COVID-19 vaccine shipments to Canada were reduced in recent weeks and Canadians have felt frustrated and helpless at being asked to wait. We have watched with envy as other countries manufactured vaccines and inoculated their citizens.
Canada was similarly vulnerable at the beginning of the pandemic when countries scrambled to procure adequate supplies of masks, face shields and ventilators. With supply chains stretched out across the globe, we were at the mercy of other countries whose priority was to first provide for their own people.
But it doesn’t have to be this way. Fifty years ago, Canada was a leader in vaccine production. A series of privatizations by the Mulroney government, followed by massive funding cuts to scientific research and development by the Harper government, eroded our ability to manufacture essential medicines and vaccines within our own borders. Former and current Liberal governments have done little to rectify this situation.
Globalization and the desire to have efficient markets has resulted in Canada outsourcing and offshoring production of many essential goods and supplies needed for the well-being of Canadians. While cheap labour, less stringent workplace regulations and fewer environmental protections overseas might provide financial savings for governments, there is a cost to foreign procurement. When there is a spike in global demand for essential items, Canada has little control over when and if we will get what we need.
Our sovereignty as a country depends on being able to provide the basic necessities to all Canadians. Pandemic recovery requires that we invest more in Canadian production of vaccines, essential medicines and goods. Governments at all levels can support Canadian businesses by using public funds to purchase products and services locally. Investing in local research and development attracts business partnerships with scientific institutions and fosters job and economic growth for Canadians.
Resiliency and efficiency are desirable characteristics of systems. However, putting too much emphasis on efficiency at the expense of resilience can will leave us vulnerable and unable to respond to unexpected events. The COVID-19 pandemic has taught us that this is particularly true for systems like health care and long-term care.
Before the pandemic, cutbacks to the health care system have resulted in many large urban hospitals across Canada being over-stretched and operating at more than 100% hospital bed capacity on many days of the year. When the pandemic struck, we had no choice but to withdraw vital services like surgery or cancer treatment.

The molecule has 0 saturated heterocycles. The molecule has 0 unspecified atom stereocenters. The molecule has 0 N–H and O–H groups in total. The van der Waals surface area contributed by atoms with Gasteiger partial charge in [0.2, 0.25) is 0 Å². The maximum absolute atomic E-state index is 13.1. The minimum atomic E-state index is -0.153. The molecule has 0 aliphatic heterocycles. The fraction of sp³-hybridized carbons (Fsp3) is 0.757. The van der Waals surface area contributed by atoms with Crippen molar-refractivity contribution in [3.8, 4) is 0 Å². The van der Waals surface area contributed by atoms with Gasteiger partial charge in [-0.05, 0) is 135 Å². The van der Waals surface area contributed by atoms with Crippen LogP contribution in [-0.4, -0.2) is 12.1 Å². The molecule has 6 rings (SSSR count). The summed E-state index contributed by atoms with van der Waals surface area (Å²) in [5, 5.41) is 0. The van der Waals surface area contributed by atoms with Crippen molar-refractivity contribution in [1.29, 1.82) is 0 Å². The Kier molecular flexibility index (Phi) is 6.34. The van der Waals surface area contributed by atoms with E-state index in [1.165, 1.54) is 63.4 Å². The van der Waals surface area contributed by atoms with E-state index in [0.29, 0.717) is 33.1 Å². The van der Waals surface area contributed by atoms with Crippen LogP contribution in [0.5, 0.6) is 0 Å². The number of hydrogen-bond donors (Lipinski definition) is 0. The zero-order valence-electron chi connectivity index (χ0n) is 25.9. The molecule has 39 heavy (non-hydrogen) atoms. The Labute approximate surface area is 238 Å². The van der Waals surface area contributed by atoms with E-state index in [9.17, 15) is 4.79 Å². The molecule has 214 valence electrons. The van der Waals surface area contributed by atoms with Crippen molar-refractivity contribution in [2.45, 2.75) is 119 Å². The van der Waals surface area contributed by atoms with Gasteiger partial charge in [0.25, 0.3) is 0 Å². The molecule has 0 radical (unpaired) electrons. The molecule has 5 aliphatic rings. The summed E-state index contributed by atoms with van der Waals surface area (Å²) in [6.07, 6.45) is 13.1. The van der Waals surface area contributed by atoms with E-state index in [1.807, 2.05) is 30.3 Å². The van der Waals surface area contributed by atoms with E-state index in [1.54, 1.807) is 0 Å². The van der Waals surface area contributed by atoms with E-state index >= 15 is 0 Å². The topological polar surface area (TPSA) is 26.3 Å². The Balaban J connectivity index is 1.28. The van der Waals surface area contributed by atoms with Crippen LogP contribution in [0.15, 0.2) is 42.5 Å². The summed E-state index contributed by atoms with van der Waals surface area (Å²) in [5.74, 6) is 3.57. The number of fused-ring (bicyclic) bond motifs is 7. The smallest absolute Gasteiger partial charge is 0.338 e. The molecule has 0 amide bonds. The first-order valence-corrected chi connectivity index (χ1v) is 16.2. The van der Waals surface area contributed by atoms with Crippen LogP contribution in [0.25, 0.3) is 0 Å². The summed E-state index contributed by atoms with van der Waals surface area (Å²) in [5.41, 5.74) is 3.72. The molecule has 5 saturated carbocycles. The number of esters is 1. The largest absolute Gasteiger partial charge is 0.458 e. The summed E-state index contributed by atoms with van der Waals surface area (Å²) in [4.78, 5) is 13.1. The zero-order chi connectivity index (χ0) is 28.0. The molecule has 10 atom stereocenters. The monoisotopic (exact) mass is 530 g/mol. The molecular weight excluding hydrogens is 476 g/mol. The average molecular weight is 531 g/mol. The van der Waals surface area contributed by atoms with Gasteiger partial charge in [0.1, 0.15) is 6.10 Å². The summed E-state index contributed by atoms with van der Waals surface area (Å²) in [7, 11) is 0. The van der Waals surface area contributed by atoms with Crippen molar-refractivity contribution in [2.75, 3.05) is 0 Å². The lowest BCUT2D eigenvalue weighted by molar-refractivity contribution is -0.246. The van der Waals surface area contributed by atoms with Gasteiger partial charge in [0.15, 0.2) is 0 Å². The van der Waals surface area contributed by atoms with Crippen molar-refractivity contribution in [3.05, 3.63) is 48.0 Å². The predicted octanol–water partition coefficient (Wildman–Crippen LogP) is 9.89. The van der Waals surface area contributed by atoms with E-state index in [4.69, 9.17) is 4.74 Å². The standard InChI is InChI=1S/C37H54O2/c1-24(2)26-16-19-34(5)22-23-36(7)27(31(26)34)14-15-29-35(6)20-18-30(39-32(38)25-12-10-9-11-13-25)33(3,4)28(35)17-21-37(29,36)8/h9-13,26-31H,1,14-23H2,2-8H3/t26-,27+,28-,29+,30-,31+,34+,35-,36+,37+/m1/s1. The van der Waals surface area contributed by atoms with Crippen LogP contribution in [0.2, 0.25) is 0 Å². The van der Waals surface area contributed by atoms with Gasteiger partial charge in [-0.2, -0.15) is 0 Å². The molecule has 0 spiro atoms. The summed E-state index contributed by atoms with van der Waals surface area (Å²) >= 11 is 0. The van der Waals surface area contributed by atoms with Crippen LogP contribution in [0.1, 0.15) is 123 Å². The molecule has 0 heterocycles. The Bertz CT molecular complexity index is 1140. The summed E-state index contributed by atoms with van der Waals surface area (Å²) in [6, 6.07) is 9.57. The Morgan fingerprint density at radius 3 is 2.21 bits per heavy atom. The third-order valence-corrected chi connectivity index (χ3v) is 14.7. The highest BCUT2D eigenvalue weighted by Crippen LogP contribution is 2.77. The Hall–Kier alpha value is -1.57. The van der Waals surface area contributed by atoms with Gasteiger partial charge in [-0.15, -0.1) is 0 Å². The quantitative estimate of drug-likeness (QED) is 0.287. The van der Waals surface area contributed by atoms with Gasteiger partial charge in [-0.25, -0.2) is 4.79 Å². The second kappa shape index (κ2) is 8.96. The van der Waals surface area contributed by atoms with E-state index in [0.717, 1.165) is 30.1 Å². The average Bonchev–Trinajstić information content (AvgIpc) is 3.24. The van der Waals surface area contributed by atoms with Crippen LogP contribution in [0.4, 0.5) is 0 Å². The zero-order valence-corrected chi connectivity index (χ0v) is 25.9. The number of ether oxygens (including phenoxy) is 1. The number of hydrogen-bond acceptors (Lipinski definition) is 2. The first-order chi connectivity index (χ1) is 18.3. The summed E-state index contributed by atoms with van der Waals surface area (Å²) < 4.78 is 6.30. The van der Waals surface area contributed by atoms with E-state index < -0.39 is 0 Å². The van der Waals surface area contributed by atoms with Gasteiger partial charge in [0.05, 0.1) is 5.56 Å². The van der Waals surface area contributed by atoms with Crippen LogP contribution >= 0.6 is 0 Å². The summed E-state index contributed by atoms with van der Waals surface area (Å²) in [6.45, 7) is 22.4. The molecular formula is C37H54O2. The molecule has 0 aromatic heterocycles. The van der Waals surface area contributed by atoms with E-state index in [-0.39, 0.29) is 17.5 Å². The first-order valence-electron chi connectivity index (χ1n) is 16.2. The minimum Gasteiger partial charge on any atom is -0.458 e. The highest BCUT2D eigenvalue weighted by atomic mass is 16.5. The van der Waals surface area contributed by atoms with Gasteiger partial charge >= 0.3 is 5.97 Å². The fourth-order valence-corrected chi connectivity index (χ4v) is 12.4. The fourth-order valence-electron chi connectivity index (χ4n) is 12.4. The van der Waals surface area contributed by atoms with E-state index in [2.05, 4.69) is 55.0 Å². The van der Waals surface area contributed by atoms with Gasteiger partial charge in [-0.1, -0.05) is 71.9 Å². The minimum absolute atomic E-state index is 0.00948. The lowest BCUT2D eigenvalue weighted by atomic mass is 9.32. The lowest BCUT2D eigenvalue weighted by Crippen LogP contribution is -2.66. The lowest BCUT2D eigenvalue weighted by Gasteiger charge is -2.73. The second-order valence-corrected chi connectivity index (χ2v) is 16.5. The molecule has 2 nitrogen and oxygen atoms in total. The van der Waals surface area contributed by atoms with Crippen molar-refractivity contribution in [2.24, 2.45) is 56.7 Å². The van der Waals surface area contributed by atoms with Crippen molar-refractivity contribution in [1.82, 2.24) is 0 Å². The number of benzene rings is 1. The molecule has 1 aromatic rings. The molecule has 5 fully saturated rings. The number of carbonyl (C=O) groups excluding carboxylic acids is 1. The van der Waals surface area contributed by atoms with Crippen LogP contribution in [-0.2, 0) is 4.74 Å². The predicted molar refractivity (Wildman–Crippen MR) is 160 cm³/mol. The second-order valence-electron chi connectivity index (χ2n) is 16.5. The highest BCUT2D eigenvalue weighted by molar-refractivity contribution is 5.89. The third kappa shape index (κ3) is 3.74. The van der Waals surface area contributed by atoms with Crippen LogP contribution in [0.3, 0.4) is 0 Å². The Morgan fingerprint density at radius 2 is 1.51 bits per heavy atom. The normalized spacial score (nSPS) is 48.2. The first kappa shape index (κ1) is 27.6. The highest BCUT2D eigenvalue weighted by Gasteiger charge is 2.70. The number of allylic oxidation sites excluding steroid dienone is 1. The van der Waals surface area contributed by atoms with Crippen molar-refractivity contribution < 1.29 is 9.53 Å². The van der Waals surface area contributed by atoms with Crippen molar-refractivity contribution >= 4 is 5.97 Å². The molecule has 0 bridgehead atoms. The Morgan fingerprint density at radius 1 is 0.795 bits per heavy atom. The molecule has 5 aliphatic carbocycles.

For decades, provinces have also been privatizing long-term care in the name of efficiency. But what we are getting through this process is unsafe care for our seniors and poor value for our money. Canada has the worst record among wealthy nations for COVID-19 deaths in long-term care homes.
There is abundant evidence that private for-profit homes provide inferior care compared to publicly-run seniors homes. Business practices such as inadequate staffing, overcrowding of residents and fewer health and safety protections are required to turn a profit for shareholders at the expense of quality care for our loved ones.
Instead, we need to build resilience into our systems. We need to value quality and safety over economic efficiency. We need to see the delivery of public goods like health care and senior care as the investments they are. We must not let politicians convince us that the well-being of Canadians, young or old, is a frivolous expense to be minimized.
We deserve to receive essential health services in a timely and dignified manner without long wait lists or care in hospital hallways due to lack of available beds. The health care system needs adequate staffing and funding so that it is not operating at or over capacity even in normal times. Creating a safety margin to accommodate unexpected or less frequent events like pandemics or natural disasters is part of good planning and emergency preparedness.
In the senior care sector, we need to hire adequate numbers of workers, provide them with appropriate training and ensure they have safe and decent working conditions. We need to pay them wages and benefits to match the value of the services they provide.
Nobody knows when an end to the pandemic will be declared. But we don’t have to wait until then to build our capacity for resilience and self-reliance. The time to act is now.
By Vamini Selvanandan© 2021. This work is licensed under a Creative Commons CC BY 4.0 license. This article was originally published in the Rocky Mountain Outlook on February 18, 2021. Photo credit: Càetia Matos on Pexels.com.
Government of Canada. From risk to resilience: An equity approach to COVID-19
Christopher Nemeth et al. Minding the Gaps: Creating Resilience in Health Care